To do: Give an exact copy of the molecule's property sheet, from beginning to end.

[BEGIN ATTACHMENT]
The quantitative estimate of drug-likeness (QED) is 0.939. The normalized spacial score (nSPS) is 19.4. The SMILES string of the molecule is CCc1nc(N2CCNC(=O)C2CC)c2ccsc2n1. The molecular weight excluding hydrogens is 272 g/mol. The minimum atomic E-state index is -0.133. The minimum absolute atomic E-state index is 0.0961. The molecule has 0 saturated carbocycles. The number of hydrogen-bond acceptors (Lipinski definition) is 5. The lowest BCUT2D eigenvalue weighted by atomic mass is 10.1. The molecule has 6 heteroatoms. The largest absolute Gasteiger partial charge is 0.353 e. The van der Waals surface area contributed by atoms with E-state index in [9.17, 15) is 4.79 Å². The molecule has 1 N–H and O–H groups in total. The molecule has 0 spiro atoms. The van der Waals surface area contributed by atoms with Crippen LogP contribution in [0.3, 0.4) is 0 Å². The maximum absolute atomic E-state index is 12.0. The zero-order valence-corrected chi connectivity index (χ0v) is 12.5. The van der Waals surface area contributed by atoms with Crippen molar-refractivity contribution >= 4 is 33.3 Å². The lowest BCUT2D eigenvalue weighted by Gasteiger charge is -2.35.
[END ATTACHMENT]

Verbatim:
The quantitative estimate of drug-likeness (QED) is 0.939. The normalized spacial score (nSPS) is 19.4. The SMILES string of the molecule is CCc1nc(N2CCNC(=O)C2CC)c2ccsc2n1. The molecular weight excluding hydrogens is 272 g/mol. The minimum atomic E-state index is -0.133. The minimum absolute atomic E-state index is 0.0961. The molecule has 0 saturated carbocycles. The number of hydrogen-bond acceptors (Lipinski definition) is 5. The lowest BCUT2D eigenvalue weighted by atomic mass is 10.1. The molecule has 6 heteroatoms. The largest absolute Gasteiger partial charge is 0.353 e. The van der Waals surface area contributed by atoms with E-state index in [9.17, 15) is 4.79 Å². The molecule has 1 N–H and O–H groups in total. The molecule has 0 spiro atoms. The van der Waals surface area contributed by atoms with Crippen LogP contribution in [0.3, 0.4) is 0 Å². The maximum absolute atomic E-state index is 12.0. The zero-order valence-corrected chi connectivity index (χ0v) is 12.5. The van der Waals surface area contributed by atoms with Crippen molar-refractivity contribution >= 4 is 33.3 Å². The lowest BCUT2D eigenvalue weighted by Gasteiger charge is -2.35.